Hope Chest Remodel

Hope Chest Remodel

Hope Chest Remodel

Below you will find the complete tutorial with supply list of how I refinished this beautiful oak Hope Chest



Palm Sander

Hand sander

Sandpaper –220 grit and 1500 grit

Loew Cornell 841 20-Piece Foam Brush Set, 2-Inch Multi-Colored (I prefer to get these in bulk from Walmart)

Dark Walnut Minwax Stain

Minwax polyurethane

Annie Sloan Old White Chalk Paint and brush

Annie Sloan Clear Wax and brush


A client brought me this solid oak hope chest in “hope” that I could spruce her back to life again. She was in really good shape besides a little nick in the side of her molding and some wear and tear on top.



If I plan to stain part of the furniture, I always stain first before painting. I sand, stain and seal it and that way if I accidentally drip some paint onto the stained surface, I can just wipe it off no problem. I took my palm sander and with 80 grit sandpaper, sanded off the existing stain. Then I went back over it with 220 grit sandpaper to smooth the surface. you don’t want to use a powerful sander like this one on the edges of furniture where it’s rounded because the sander is too powerful and will dig into the wood, changing the shape. On rounded corners like this, just sand it by hand.



After sanding, I wiped off all the sawdust and started staining with Dark Walnut Minwax Stain. I prefer to use disposable foam brushes to stain and that way I can toss them in the trash when I’m done. Always follow the instructions on your stain can. I brushed on a very thin coat of stain, allowed it to sit for 10 minutes and then wiped off all the excess. That’s an important step. Don’t let stain dry on your surface or it will become a sticky disaster! I allowed the allotted drying time and then applied one more coat for a total of two coats of stain to get the darkness I was looking for. Once it was dry I used another foam brush and applied 3 coats of polyurethane for a durable finish.


There was a gash in the side of the molding so I used my wood patch to create a molding over the top where the wood was jagged and damaged. I allowed that to completely dry and then took some 220 grit sandpaper and lightly sanded that area so that it was completely flush with the rest of the molding. If you don’t sand it well enough and you paint over it, it’s going to look like you painted over a band-aid so make sure it’s as flush as possible.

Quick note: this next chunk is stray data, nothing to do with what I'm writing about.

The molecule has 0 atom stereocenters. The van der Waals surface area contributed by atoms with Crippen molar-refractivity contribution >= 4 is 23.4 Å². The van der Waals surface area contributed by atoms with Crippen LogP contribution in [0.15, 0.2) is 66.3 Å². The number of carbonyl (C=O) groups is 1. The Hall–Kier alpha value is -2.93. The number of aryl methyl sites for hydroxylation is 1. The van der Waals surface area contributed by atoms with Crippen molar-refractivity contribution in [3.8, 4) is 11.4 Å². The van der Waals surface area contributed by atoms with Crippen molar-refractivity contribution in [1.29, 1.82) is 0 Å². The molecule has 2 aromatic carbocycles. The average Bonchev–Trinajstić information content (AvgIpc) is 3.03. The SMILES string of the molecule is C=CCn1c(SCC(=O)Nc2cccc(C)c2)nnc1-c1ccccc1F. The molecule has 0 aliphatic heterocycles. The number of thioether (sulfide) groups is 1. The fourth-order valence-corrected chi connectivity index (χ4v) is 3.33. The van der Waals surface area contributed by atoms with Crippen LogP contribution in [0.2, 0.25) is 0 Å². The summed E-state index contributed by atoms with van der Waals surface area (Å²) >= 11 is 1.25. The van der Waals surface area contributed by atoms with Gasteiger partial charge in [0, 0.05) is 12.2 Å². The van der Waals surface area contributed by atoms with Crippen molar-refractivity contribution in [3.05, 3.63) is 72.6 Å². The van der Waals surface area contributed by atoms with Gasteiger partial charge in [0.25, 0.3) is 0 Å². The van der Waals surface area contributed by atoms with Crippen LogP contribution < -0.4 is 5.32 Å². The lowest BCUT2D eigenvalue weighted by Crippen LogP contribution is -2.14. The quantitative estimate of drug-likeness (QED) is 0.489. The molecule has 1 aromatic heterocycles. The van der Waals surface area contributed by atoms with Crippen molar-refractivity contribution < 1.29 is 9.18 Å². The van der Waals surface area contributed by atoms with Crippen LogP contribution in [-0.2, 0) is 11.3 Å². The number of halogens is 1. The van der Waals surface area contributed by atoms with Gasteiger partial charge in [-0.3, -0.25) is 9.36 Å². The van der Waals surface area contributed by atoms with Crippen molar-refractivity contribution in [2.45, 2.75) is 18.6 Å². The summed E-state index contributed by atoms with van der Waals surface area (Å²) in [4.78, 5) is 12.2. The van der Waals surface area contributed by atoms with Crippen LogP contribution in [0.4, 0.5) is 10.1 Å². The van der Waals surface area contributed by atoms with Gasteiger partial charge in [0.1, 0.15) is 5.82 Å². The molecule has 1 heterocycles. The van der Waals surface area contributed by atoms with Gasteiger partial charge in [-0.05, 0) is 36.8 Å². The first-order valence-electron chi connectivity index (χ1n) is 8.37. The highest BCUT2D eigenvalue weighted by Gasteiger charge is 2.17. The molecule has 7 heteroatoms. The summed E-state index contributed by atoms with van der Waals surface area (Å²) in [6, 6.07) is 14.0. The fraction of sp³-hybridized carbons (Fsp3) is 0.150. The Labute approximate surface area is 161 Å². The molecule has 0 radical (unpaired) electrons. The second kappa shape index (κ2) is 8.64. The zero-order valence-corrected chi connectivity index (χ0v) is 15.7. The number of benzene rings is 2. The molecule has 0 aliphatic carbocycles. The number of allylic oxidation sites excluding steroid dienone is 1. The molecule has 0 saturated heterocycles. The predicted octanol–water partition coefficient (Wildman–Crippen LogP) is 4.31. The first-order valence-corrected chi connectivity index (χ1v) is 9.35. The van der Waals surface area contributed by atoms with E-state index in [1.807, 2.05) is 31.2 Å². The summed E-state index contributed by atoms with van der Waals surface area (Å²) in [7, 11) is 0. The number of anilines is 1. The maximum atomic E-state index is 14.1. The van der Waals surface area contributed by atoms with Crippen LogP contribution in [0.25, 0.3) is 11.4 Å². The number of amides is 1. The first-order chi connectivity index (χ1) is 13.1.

flipping furniture

My client couldn’t have chosen a better color combination. Dark Walnut stain with Annie Sloan Old White looks amazing! It’s neutral but still has a richness about it. Very classy. I painted one coat and let it dry.

refinishing furniture

I wanted a very smooth surface for this hope chest so between coats of paint I sanded with a 220 grit sandpaper. If you want to touch the surface and have it feel as smooth as glass, you must sand between coats of paint!


The seams along the corners of the chest were opening up from old age so before I applied the last coat of paint I used some caulking along those edges to seal them back up. Allow the caulk to completely dry. If you don’t and you start to paint over it, it will be a gooey, sticky mess.


Once the last coat of paint had dried (it took 3 coats total), I roughed it up just a little with sandpaper to give it a distressed look. I don’t always distress but I do prefer to distress when it’s a light color such as this. You can be so careful but at some point you’re probably going to run into it with a vacuum or something and if you happen to leave a mark, it will blend in with the distressing. After all the distressing was finished, I waxed it with Annie Sloan Clear Wax. When the wax dried I took a very fine grit sandpaper (1500) and my hand sander and sanded over the painted surface. This sandpaper is so fine that it won’t strip off any of the wax you just applied but it will shine it up and help create that glass smooth texture. Done!

hopechestmakeover IMG_6068

flipping furniture

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